So you’ve decided to start a blog. Congratulations. You and a zillion others. Might want to try and make yours attractive to read, otherwise what’s the purpose of writing one? But how to make a readable blog? There are no rules about what a blog should be, that’s part of the fun of blogging. What to do? Well, keep on reading this one, for starters.
While I have some writing experience and training, I am not claiming to be a Master Blogger. I do have a huge amount of reading experience so I am something of a Master Reader. Since its your blog we’re discussing, you’re the one who decides what it looks like, what you write about and how often (unless you maintain a company blog or something similar, in which case its a different story). So I won’t try and tell you what to do. I can, though, give a few tips that might be useful.
Firstly, the opening sentence of your posts needs to be catchy. It is surprising how many bloggers start each post with “So I went to Rome last weekend”, “So this is what I think about the dairy consumption in the Mid-West”, “So here is the final proof there’s life on Mars”. In all these sentences, “so” is absolutely unnecessary. Try reading them without the “so” – the meaning is still there. “So” is just an example of “burden words” people use. When used in speech they can be annoying enough (think about all those times you heard “like, you know”) but there is absolutely no excuse for using them in a written text.
Secondly, the length of your posts should be reasonable. Of course, nobody can tell you how long your blog posts should be. There is some common sense to it though. Personally, I prefer posts that are column-size, 300-800 words, readable in a couple of minutes. Doesn’t mean you can’t write shorter or longer posts, but if you always write a couple of sentences, why not stick to Twitter? And if you write posts of thousands words every other day, are you sure they are meant to be read and enjoyed by others and are not just a form of therapy? A bit of diversity in your post length is fine, but keep the readers (and their attention span) in mind.
Thirdly, you may want some pictures in your blog. Yes, the ones that mean a thousand words. A couple of well-chosen pictures can make a good post excellent. But putting dozens of photos in every post is just unnecessary – its a blog, not Instagram. And if you put up a picture a day with a few words – that’s Twitter stuff! Blogs are primarily reading material, so use pictures to illustrate your writing, not as core material. Unless you blog about photography, of course. Every now and then I submit a photo post myself, but I try not to make a habit out of it.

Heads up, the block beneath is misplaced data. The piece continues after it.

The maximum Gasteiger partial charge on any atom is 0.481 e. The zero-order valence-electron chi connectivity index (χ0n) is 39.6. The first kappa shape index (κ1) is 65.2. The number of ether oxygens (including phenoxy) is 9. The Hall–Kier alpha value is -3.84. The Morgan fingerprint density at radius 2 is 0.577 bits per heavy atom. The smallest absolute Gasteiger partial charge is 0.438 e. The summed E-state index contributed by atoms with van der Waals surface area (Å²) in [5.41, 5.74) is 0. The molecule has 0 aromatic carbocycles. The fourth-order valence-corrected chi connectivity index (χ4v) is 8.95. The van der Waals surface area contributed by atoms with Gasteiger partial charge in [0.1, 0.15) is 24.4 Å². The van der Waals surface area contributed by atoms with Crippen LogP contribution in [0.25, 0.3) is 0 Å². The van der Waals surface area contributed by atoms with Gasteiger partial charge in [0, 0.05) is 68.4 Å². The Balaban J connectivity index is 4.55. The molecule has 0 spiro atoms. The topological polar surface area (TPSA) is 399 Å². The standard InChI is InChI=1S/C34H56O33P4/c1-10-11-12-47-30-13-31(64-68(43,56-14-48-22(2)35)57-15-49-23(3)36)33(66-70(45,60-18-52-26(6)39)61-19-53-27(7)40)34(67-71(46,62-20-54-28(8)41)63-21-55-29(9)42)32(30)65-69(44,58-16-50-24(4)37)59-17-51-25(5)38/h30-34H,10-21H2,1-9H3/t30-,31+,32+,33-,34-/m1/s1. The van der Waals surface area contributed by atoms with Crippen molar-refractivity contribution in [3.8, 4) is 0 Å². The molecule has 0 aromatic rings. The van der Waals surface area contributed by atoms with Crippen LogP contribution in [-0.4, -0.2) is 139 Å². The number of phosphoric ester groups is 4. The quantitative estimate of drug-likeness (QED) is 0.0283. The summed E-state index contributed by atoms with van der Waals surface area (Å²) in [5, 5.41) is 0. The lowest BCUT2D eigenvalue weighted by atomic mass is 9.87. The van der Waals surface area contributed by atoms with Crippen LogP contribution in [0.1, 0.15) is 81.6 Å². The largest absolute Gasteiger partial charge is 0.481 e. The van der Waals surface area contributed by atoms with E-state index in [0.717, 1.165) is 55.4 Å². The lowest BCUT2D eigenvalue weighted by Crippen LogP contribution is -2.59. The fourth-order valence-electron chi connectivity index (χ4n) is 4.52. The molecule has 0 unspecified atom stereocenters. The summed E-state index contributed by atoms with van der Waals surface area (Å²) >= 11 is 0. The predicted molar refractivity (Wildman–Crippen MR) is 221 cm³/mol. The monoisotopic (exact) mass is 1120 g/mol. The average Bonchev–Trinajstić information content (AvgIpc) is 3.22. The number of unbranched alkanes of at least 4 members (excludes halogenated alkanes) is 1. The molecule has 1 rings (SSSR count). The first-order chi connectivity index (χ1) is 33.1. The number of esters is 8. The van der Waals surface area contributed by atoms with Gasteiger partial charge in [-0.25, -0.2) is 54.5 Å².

Fourthly, your blog should have a topic. Writing about whatever comes up in your head is fine, but to attract readers that would come back, its nice if they can follow a theme in your writing. Doesn’t matter what your topic is, as long as you write interestingly enough it can be as narrow as the genetic diversity of moths at the Isle of Skye or as the history of democracy in the Arab world. On the other hand, your topic can be as broad as marine biology or as small European countries. Just write with the (non-specialist) reader in mind, and try to transmit your enthusiasm about the topic!
Fifthly and last – post regularly. Personally, I am rather put off by bloggers that are posting daily. Partly its jealosy of them being able to write so frequently but partly because I don’t believe that one’s topic can be that inspiring day after day. Posting regularly does help gather followers. If I have to wait a month between posts, I lose track (and interest). Once per two weeks is the lowest acceptable frequency I would say. I try to write at least weekly, myself, and would be very happy if I could pull off two posts per week. Reminds readers you’re still alive.
And that’s what I can do for your blog. From now on you’re on your own. Happy blogging and remember:
- Don’t start every post with “so”
- Be brief, but not too brief
- Use pictures wisely
- Choose a topic you like
- And post regularly!